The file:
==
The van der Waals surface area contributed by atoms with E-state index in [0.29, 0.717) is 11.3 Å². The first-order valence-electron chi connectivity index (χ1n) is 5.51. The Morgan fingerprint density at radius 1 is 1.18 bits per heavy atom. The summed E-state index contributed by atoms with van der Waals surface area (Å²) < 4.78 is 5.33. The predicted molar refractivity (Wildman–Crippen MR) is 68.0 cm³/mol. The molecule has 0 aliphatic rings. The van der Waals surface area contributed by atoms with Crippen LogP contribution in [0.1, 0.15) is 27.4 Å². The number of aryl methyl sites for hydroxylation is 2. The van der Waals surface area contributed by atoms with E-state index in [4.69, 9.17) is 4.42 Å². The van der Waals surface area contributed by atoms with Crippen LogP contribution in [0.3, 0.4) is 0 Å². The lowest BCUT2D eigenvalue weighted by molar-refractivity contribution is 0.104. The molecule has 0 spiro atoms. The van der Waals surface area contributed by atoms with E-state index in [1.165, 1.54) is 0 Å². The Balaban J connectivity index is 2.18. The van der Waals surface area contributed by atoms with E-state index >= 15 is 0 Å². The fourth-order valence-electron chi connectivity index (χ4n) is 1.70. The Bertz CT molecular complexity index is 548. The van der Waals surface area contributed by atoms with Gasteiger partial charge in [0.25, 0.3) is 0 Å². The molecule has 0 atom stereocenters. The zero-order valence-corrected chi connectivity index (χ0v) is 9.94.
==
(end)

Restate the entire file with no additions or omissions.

The van der Waals surface area contributed by atoms with E-state index in [0.29, 0.717) is 11.3 Å². The first-order valence-electron chi connectivity index (χ1n) is 5.51. The Morgan fingerprint density at radius 1 is 1.18 bits per heavy atom. The summed E-state index contributed by atoms with van der Waals surface area (Å²) < 4.78 is 5.33. The predicted molar refractivity (Wildman–Crippen MR) is 68.0 cm³/mol. The molecule has 0 aliphatic rings. The van der Waals surface area contributed by atoms with Crippen LogP contribution in [0.1, 0.15) is 27.4 Å². The number of aryl methyl sites for hydroxylation is 2. The van der Waals surface area contributed by atoms with E-state index in [4.69, 9.17) is 4.42 Å². The van der Waals surface area contributed by atoms with Crippen LogP contribution in [0.3, 0.4) is 0 Å². The lowest BCUT2D eigenvalue weighted by molar-refractivity contribution is 0.104. The molecule has 0 spiro atoms. The van der Waals surface area contributed by atoms with E-state index in [1.165, 1.54) is 0 Å². The Balaban J connectivity index is 2.18. The van der Waals surface area contributed by atoms with E-state index >= 15 is 0 Å². The fourth-order valence-electron chi connectivity index (χ4n) is 1.70. The Bertz CT molecular complexity index is 548. The van der Waals surface area contributed by atoms with Gasteiger partial charge in [0.25, 0.3) is 0 Å². The molecule has 0 atom stereocenters. The zero-order valence-corrected chi connectivity index (χ0v) is 9.94.